Seasons One & Two


Many of us were disappointed to learn that Michael Moore is a bit insane — all that stuff about mad cow disease already having spread throughout U.S and the recession being a conspiracy to cut wages and so forth. But the madness doesn’t detract from the genius, or the fact that Moore is deserving of admiration. “The Awful Truth” proves it.

‘Swiftian’ is almost as overused as ‘Orwellian’ as an adjective and accolade, but Moore and the other people who worked on this show deserve it. Swift’s, “A Modest Proposal” is great because it cut through all of the posturing, callousness and general bullshit; ultimately forcing people to confront the horrors of the English treatment of the Irish, as well as the perversity of the reasoning that allowed it to occur, all the while being very funny. Moore might be the only person to ever really fill Swift’s shoes — to be as funny, cutting and emotionally powerful — and The Awful Truth is as good as anything Moore has ever done.

Here’s the best example. Moore learns of a man who has health insurance with “full coverage.” However, the health care provider is using a loophole in their contract to avoid paying for a life saving pancreas transplant for the young father.

There are many ways a TV host might insert himself in this conflict. The two most common would be either to do an Oprah-style, tear jerking interview with the man in his family, or to do a Mike Wallace-style, “so, will you ever stop murdering fathers?” interview with company executives. Moore does some of each, but improves on both when he takes the man to the corporate headquarters to pass out funeral invitations. The look on the face of the PR hack that gets handed a campy, hallmark style card which reads, “I’m Having a Funeral!” sums up the situation perfectly. The boilerplate he has been spewing is reduced to dust. The morality of the situation suddenly becomes so simple that even he knows he’s on the wrong side. It is a scene in which a young man is basically begging for his life and it’s one of the funniest things I’ve ever seen. Oh, and the man got his transplant. So on top of everything else, “The Awful Truth” saved at least one life in a very direct way.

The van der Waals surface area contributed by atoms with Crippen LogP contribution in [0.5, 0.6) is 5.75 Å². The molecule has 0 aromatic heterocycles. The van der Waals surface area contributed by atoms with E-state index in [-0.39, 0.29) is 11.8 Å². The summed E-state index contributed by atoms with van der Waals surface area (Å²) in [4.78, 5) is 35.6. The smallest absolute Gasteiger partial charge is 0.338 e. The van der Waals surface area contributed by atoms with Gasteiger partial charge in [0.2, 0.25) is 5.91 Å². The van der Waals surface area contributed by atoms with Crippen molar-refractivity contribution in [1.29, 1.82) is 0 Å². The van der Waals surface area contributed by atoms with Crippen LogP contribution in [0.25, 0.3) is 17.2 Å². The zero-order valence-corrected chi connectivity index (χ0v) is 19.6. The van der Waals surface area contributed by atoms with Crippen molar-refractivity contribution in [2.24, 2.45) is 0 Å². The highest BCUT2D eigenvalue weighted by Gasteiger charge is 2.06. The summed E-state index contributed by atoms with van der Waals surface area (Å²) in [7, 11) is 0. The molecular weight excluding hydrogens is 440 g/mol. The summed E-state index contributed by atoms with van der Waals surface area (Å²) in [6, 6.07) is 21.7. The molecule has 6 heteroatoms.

There are several more moments of greatness to be found within the show’s 24 episodes as well as dozens of plain old laugh out loud moments. All 24 episodes are now available on DVD for about $60. So why put up with the crappy, commercial ridden programming when you can have this instead?

About Plexico Gingrich

Plexico likes to gamble. He writes for a boxing site which you can visit: here
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